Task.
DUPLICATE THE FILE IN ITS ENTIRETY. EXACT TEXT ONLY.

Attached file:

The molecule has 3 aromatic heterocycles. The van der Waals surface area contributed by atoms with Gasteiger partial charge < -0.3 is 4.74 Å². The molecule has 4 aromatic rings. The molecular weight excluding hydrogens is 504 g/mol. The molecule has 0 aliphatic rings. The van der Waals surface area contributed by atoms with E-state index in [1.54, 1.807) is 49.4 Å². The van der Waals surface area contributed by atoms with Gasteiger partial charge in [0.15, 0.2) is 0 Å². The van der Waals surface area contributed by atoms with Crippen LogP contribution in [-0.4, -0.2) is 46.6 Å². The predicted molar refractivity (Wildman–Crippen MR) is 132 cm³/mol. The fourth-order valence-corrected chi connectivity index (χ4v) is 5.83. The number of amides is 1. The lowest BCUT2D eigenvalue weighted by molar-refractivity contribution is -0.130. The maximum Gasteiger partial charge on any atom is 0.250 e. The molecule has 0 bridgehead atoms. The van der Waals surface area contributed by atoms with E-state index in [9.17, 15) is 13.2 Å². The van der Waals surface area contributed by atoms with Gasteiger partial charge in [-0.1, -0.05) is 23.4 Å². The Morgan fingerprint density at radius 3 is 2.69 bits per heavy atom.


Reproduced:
The molecule has 3 aromatic heterocycles. The van der Waals surface area contributed by atoms with Gasteiger partial charge < -0.3 is 4.74 Å². The molecule has 4 aromatic rings. The molecular weight excluding hydrogens is 504 g/mol. The molecule has 0 aliphatic rings. The van der Waals surface area contributed by atoms with E-state index in [1.54, 1.807) is 49.4 Å². The van der Waals surface area contributed by atoms with Gasteiger partial charge in [0.15, 0.2) is 0 Å². The van der Waals surface area contributed by atoms with Crippen LogP contribution in [-0.4, -0.2) is 46.6 Å². The predicted molar refractivity (Wildman–Crippen MR) is 132 cm³/mol. The fourth-order valence-corrected chi connectivity index (χ4v) is 5.83. The number of amides is 1. The lowest BCUT2D eigenvalue weighted by molar-refractivity contribution is -0.130. The maximum Gasteiger partial charge on any atom is 0.250 e. The molecule has 0 bridgehead atoms. The van der Waals surface area contributed by atoms with E-state index in [9.17, 15) is 13.2 Å². The van der Waals surface area contributed by atoms with Gasteiger partial charge in [-0.1, -0.05) is 23.4 Å². The Morgan fingerprint density at radius 3 is 2.69 bits per heavy atom.